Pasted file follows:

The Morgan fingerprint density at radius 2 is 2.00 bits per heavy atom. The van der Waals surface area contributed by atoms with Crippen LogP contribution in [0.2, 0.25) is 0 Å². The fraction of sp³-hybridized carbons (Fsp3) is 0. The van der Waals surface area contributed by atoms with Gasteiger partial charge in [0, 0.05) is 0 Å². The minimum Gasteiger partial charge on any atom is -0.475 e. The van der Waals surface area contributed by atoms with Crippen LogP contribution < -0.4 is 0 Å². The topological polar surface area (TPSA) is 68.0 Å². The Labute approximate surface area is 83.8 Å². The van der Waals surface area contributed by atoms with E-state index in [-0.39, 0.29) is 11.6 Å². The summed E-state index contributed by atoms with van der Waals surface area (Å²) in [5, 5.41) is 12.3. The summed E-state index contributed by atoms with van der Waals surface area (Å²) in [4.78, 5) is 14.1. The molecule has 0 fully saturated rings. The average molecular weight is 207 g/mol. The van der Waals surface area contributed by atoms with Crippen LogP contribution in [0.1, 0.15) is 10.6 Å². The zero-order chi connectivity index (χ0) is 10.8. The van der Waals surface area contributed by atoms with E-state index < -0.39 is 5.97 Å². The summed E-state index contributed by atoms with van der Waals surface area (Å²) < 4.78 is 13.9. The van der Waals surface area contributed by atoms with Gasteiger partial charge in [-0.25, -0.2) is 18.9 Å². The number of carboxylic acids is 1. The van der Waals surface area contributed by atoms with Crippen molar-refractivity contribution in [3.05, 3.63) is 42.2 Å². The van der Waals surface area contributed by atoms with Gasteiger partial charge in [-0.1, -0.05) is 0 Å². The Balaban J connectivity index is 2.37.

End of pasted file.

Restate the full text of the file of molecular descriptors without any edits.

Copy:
The Morgan fingerprint density at radius 2 is 2.00 bits per heavy atom. The van der Waals surface area contributed by atoms with Crippen LogP contribution in [0.2, 0.25) is 0 Å². The fraction of sp³-hybridized carbons (Fsp3) is 0. The van der Waals surface area contributed by atoms with Gasteiger partial charge in [0, 0.05) is 0 Å². The minimum Gasteiger partial charge on any atom is -0.475 e. The van der Waals surface area contributed by atoms with Crippen LogP contribution < -0.4 is 0 Å². The topological polar surface area (TPSA) is 68.0 Å². The Labute approximate surface area is 83.8 Å². The van der Waals surface area contributed by atoms with E-state index in [-0.39, 0.29) is 11.6 Å². The summed E-state index contributed by atoms with van der Waals surface area (Å²) in [5, 5.41) is 12.3. The summed E-state index contributed by atoms with van der Waals surface area (Å²) in [4.78, 5) is 14.1. The molecule has 0 fully saturated rings. The average molecular weight is 207 g/mol. The van der Waals surface area contributed by atoms with Crippen LogP contribution in [0.1, 0.15) is 10.6 Å². The zero-order chi connectivity index (χ0) is 10.8. The van der Waals surface area contributed by atoms with E-state index < -0.39 is 5.97 Å². The summed E-state index contributed by atoms with van der Waals surface area (Å²) < 4.78 is 13.9. The van der Waals surface area contributed by atoms with Gasteiger partial charge in [-0.25, -0.2) is 18.9 Å². The number of carboxylic acids is 1. The van der Waals surface area contributed by atoms with Crippen molar-refractivity contribution in [3.05, 3.63) is 42.2 Å². The van der Waals surface area contributed by atoms with Gasteiger partial charge in [-0.1, -0.05) is 0 Å². The Balaban J connectivity index is 2.37.